The interview comes to an end as we’ve run over time. It’s a pity as me being me I had more questions and well, I know my Mum would have wanted me to challenge a bit more, if nothing else! Another time, another time!


Everything you need to know about financing your car purchase

Rob Sams is a contributor to Legal Beagles, a forum for people who require assistance or an understanding of their legal rights. He particularly answers questions on the Consumer Rights Act as well as queries on voluntary termination rights under car finance agreements. He has kindly agreed to produce this post on different ways of financing a car and what to do if it all goes wrong!

Everything you need to know about financing your car purchase
Over the last few years, reports have shown that a large proportion of cars are mainly financed as opposed to buying outright.  With a number of finance options available depending on the buyer’s needs, this article provides a short explanation of the various finance deals as well as your rights if something goes wrong.

What finance options are available?
Hire Purchase: a HP agreement is a type of agreement which the car is hired to you over a fixed period of time. At the end of that fixed period you have the option to purchase the car (though you are not under an obligation to do so) or return it back to the lender.

Conditional sale: a conditional sale is almost identical to a hire purchase agreement except for one difference. under a hire purchase, you have the option to purchase the car at the end of the agreement whereas a conditional sale obliges you to purchase the car and make the final payment.

Personal contract purchase (PCP): similar to conditional sale and hire purchase agreements,  PCP agreements tend to have lower monthly instalments because they only cover the depreciation over the term of the agreement, leaving a much larger balloon payment at the end.  PCP agreements are becoming increasingly popular with consumers.

Personal Contract Hire (PCH): a PCH agreement is essentially a hire agreement over a long period of time, returning it at the end of the agreed term.  One thing to note is that there are strict limits on the mileage you can do, and if you go over, you may get stung. Be sure you estimate your annual mileage correctly but as a guide, the average number of miles is around 10-12k per year.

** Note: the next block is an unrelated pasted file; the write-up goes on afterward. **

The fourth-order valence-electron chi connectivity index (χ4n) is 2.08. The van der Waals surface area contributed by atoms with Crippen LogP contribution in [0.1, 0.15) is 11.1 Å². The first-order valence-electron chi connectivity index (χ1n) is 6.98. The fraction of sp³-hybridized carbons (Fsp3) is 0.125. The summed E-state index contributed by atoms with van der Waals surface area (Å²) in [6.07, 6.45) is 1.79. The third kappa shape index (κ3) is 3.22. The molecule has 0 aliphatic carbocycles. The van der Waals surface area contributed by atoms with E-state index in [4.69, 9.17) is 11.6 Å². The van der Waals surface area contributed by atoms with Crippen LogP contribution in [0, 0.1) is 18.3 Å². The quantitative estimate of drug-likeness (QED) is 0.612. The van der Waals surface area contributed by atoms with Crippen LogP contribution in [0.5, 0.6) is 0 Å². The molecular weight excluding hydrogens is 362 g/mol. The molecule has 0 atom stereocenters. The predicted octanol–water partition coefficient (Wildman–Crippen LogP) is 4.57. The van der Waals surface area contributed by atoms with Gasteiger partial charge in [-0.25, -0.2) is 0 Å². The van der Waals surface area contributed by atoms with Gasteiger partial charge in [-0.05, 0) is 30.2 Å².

Fixed Sum Loan: Fixed sum loan agreements are simply personal loans that you would usually obtain from your bank however the loan can only be used for the purchase of the car.  Ownership of the car will immediately pass to you on entering into the agreement and you repay the monthly instalments in accordance with the terms.  Some finance companies such as Santander and FCA Automotive Services (a subsidiary of Fiat who offer loans) offer fixed sum loan of agreements.

There’s a problem with my car, what can I do about it?
Contrary to popular belief, whenever something is wrong with your car, it is not the responsibility of the dealership but the lender because there are two transactions that take place.  First, the lender will purchase the car from the dealership and second, the lender will then enter into an agreement with you to hire or purchase the car.  Whilst it may seem practical to approach the dealership first, they are not under any obligation to repair the car on your request, though there is no harm in speaking to the dealer first.

If you notice a fault, defect or the car was not described then you may have certain rights against the lender under the Consumer Rights Act 2015 (CRA).   The lender must ensure that the car is of:
Satisfactory quality: the lender is obliged to make sure that the car is in a roadworthy condition at the time of entering into the agreement and is
Fit for purpose: If you made it known to the dealer that you wanted to use the car for a specific purpose or that it must be able to do specific things, and the dealer confirms that it is suitable for those needs, but subsequently turns out to be false, the car would not be fit for its intended purpose.

Wherever possible it is always best to get things in writing so that you create a paper trail of what has been discussed in the event you need to escalate the matter.  It may also be helpful to bring another person with you who can back up your story at a later date.